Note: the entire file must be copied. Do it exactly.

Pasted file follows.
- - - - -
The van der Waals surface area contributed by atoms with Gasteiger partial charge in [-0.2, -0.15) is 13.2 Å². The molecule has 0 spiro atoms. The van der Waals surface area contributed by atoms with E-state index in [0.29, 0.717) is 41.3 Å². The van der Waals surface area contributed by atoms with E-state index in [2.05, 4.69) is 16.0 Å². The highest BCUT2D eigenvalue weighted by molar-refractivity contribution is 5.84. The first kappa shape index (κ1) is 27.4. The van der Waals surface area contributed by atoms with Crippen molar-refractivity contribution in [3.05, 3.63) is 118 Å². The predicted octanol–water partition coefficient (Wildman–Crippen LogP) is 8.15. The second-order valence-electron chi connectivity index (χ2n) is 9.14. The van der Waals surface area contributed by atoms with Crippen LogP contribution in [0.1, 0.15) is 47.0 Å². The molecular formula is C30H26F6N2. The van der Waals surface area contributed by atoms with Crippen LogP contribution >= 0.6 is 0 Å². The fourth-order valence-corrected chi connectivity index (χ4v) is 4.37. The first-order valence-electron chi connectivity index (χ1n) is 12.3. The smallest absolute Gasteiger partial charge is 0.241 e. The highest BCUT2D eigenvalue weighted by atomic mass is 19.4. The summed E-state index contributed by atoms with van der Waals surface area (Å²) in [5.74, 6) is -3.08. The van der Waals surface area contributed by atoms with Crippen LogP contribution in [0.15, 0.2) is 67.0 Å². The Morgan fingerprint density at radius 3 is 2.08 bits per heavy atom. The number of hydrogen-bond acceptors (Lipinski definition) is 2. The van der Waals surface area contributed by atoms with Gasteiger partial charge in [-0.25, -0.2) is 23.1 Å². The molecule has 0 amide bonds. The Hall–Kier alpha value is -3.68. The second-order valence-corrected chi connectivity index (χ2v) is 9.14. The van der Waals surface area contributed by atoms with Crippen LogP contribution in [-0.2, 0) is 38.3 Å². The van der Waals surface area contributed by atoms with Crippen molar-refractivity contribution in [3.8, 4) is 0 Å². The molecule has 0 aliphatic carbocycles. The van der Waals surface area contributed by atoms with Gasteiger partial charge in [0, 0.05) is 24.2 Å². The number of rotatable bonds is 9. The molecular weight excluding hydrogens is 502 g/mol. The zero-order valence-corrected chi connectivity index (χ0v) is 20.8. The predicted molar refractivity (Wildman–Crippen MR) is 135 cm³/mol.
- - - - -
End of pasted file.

The van der Waals surface area contributed by atoms with Gasteiger partial charge in [-0.2, -0.15) is 13.2 Å². The molecule has 0 spiro atoms. The van der Waals surface area contributed by atoms with E-state index in [0.29, 0.717) is 41.3 Å². The van der Waals surface area contributed by atoms with E-state index in [2.05, 4.69) is 16.0 Å². The highest BCUT2D eigenvalue weighted by molar-refractivity contribution is 5.84. The first kappa shape index (κ1) is 27.4. The van der Waals surface area contributed by atoms with Crippen molar-refractivity contribution in [3.05, 3.63) is 118 Å². The predicted octanol–water partition coefficient (Wildman–Crippen LogP) is 8.15. The second-order valence-electron chi connectivity index (χ2n) is 9.14. The van der Waals surface area contributed by atoms with Crippen LogP contribution in [0.1, 0.15) is 47.0 Å². The molecular formula is C30H26F6N2. The van der Waals surface area contributed by atoms with Crippen LogP contribution >= 0.6 is 0 Å². The fourth-order valence-corrected chi connectivity index (χ4v) is 4.37. The first-order valence-electron chi connectivity index (χ1n) is 12.3. The smallest absolute Gasteiger partial charge is 0.241 e. The highest BCUT2D eigenvalue weighted by atomic mass is 19.4. The summed E-state index contributed by atoms with van der Waals surface area (Å²) in [5.74, 6) is -3.08. The van der Waals surface area contributed by atoms with Crippen LogP contribution in [0.15, 0.2) is 67.0 Å². The Morgan fingerprint density at radius 3 is 2.08 bits per heavy atom. The number of hydrogen-bond acceptors (Lipinski definition) is 2. The van der Waals surface area contributed by atoms with Gasteiger partial charge in [-0.25, -0.2) is 23.1 Å². The molecule has 0 amide bonds. The Hall–Kier alpha value is -3.68. The second-order valence-corrected chi connectivity index (χ2v) is 9.14. The van der Waals surface area contributed by atoms with Crippen LogP contribution in [-0.2, 0) is 38.3 Å². The van der Waals surface area contributed by atoms with Crippen molar-refractivity contribution in [3.8, 4) is 0 Å². The molecule has 0 aliphatic carbocycles. The van der Waals surface area contributed by atoms with Gasteiger partial charge in [0, 0.05) is 24.2 Å². The number of rotatable bonds is 9. The molecular weight excluding hydrogens is 502 g/mol. The zero-order valence-corrected chi connectivity index (χ0v) is 20.8. The predicted molar refractivity (Wildman–Crippen MR) is 135 cm³/mol.